Nothing ruins a good hike like a sudden downpour. Rainstorms are always a risk when camping, especially in the spring and late summer, but that doesn’t mean your trip has to end when a little water falls from the sky. Here are some hacks to help you enjoy your camping or backpacking trip, rain or shine.
Rather than trudge through the rain and attempt to find a few twigs that haven’t been drenched, try packing your kindling before you leave. This way you’ll keep it dry in your pack and won’t have to struggle to make fire. If that doesn’t work for you, pack a bag of Doritos instead. They’re highly flammable.
Cuddle Your Clothes
The best way to keep your clothes dry and warm is to sleep with them. Slip them into your sleeping bag at night and cuddle up next to tomorrow’s shirts, socks and underwear to keep them out of the cold and toasty for the next morning. They’ll draw heat from your body and the bag will keep everything insulated so it won’t escape.
Sleep in a Hammock
Setting up a tent on a soggy patch of ground is never a fun task. It’s even worse in the morning when you have to clean up mud and dirt off the bottom before you can pack up. Avoid this by using a hammock while you camp instead. Attach it to a couple of sturdy branches and you’ll be safe and dry above the ground. Just remember to put up a tarp overhead first.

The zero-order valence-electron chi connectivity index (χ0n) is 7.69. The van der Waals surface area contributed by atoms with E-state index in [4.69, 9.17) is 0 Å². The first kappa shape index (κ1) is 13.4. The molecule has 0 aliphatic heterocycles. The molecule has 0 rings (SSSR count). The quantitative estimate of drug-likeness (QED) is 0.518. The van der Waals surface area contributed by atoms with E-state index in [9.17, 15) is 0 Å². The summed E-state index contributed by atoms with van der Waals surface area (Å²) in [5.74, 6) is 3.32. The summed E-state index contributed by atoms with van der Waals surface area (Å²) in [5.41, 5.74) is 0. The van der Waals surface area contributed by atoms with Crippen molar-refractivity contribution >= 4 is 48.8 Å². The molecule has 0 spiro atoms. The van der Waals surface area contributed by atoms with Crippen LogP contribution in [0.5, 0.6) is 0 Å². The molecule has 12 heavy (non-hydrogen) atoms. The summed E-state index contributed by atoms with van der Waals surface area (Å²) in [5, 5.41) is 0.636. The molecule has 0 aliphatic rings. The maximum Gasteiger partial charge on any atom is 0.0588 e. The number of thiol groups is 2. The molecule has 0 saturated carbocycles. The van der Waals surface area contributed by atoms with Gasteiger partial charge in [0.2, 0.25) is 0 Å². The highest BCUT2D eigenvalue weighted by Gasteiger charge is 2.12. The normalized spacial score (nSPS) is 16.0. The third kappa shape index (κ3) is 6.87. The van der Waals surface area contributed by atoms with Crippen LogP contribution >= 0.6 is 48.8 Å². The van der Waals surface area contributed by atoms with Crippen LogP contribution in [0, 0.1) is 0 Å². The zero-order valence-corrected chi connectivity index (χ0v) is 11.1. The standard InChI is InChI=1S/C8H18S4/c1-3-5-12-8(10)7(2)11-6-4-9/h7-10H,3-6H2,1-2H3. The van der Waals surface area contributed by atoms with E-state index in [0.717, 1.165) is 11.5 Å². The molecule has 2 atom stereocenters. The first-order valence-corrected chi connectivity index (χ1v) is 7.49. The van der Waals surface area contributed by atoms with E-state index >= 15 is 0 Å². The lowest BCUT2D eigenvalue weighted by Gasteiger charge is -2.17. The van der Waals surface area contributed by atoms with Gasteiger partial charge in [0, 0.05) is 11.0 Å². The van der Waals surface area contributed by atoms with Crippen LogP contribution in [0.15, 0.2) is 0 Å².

Bring Trash Bags
Trash bags are the ultimate camping resource. They can be used to keep your clothes dry or as a makeshift poncho in a pinch. Most importantly they’re great as impromptu pads to sleep on. Just pack a trash bag with surrounding moss, leaves and other soft plants (or even mud) and you’ve got yourself a cheap DIY sleeping pad that’ll keep your backside dry and comfy in the dreary weather.
Shellac Your Matches
If you’re the type to keep things old school when you camp and still try to light fires with matches you’ll want to keep them dry as possible. Or, you could just cover them with shellac or clear polish. It’s perfectly safe to coat your matches with the gooey resin and they’ll still light up when you strike them. Best of all, water basically rolls right off of it.
Camp in a Clearing
While it might seem smart to pitch your tent under a tree in order to mitigate the amount of rainfall on your roof, you’re actually more likely to get soaked this way. The buildup of rain in the leaves comes down more heavily beneath a tree so you’re better off setting up camp in a clearing. You’re going to get wet either way, so you might as well get a decent view out of it.
Bring a Sponge
If there’s one thing that holds true no matter where you camp in the rain, it’s that water is going to find its way in. Whether you spring a leak or just end up tracking some in on your clothes, rain has a nasty habit of sneaking inside the tent and dampening your gear. Rather than wiping it up and leaving damp towels lying around the campsite, which take forever to try, bring along a sponge. You can find a cheap one at the dollar store nearest you and they mop up water like nobody’s business. Once you’re done, give them a quick squeeze and they dry out within an hour.